I (Deesha) can't tell you how many times I heard this from guys I dated when they learned that my ex lived a block away. One date narrowed his eyes at me and asked, "Does he drive past your house on a regular basis?" My answer: "Yes... he has to in order to get to his house!" Thankfully, my now-husband had a completely different view of the situation when we met. He saw my living in proximity to Mike as proof of the lack of drama between us. Instead of being suspicious of our commitment to our children, he admired it.
As parents, we do what we feel is best, feasible, and appropriate for our kids, given our circumstances. And at the time, living near each other is what we considered best to ease our children's transition into our post-separation living arrangements, and best for all of us logistically. Fortunately, we had the resources and opportunity to make it happen. (We now live a whopping 15 minutes apart, by car.)
Myth #2: "If you guys are such good friends now, you should have been able to make your marriage work."
This one is usually put forth a tad more diplomatically, but the underlying presumption is the same. The comment is based on the false notion that a successful parenting partnership and a successful marital partnership rely on the exact same skill sets. They don't. Someone can be a terrible spouse, but a great parent. Sometimes, parenting is all a former couple can agree on, or all they are good at, together. The qualities that allow them to co-parent despite their differences (parenting-related and otherwise) won't necessarily hold their marriage together.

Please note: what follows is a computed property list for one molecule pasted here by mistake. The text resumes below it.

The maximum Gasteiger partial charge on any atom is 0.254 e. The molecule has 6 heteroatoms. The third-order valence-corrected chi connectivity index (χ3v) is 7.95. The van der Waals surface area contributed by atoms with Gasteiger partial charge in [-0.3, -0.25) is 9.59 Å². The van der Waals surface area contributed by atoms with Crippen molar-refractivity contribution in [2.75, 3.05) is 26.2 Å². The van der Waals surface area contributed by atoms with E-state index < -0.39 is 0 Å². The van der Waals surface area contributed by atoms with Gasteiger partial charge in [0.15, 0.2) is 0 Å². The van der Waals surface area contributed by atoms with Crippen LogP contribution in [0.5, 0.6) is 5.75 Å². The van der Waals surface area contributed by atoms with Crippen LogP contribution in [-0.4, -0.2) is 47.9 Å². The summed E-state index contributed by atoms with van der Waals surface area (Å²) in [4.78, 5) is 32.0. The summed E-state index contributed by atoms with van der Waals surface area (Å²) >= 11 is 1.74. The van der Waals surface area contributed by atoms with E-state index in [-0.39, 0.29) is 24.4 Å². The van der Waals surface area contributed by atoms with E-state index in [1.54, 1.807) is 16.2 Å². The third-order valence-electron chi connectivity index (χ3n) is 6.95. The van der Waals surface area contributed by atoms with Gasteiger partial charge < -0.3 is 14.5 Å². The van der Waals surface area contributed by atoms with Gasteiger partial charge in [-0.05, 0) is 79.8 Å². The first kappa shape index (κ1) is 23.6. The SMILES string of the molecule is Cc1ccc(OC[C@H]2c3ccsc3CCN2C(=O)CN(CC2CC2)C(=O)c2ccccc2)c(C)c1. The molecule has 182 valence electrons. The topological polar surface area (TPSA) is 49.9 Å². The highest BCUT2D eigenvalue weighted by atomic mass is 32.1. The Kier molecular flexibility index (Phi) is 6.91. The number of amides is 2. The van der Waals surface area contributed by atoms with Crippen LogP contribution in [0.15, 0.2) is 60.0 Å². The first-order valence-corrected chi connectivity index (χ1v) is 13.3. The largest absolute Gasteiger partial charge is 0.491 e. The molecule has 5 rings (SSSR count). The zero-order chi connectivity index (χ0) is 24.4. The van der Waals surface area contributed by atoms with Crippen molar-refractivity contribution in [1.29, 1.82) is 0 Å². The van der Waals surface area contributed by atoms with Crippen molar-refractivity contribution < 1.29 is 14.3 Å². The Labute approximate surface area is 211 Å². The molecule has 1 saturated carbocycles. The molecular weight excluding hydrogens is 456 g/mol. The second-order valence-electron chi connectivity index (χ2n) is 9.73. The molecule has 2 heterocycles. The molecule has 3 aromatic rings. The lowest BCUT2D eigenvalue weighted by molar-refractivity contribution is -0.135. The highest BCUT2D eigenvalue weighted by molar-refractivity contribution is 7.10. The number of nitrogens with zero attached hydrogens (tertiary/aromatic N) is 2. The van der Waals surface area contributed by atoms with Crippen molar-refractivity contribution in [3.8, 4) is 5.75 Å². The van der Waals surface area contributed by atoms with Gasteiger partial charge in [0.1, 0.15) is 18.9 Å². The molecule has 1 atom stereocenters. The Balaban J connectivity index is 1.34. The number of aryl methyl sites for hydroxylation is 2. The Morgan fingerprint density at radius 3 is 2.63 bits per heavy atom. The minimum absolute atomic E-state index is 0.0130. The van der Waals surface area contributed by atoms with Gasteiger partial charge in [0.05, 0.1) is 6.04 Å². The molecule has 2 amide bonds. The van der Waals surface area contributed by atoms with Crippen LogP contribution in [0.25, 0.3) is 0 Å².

In our case, not having to contend with the pressure of the troubled marriage and the expectations related to it was precisely what allowed us to interact without an undercurrent of frustration, anger, and tension -- eventually. That's not to say that we don't still have disagreements -- after all, there are reasons why we aren't a couple anymore. But we're much better at working through our differences now that our only expectations of each other are related to our children's needs.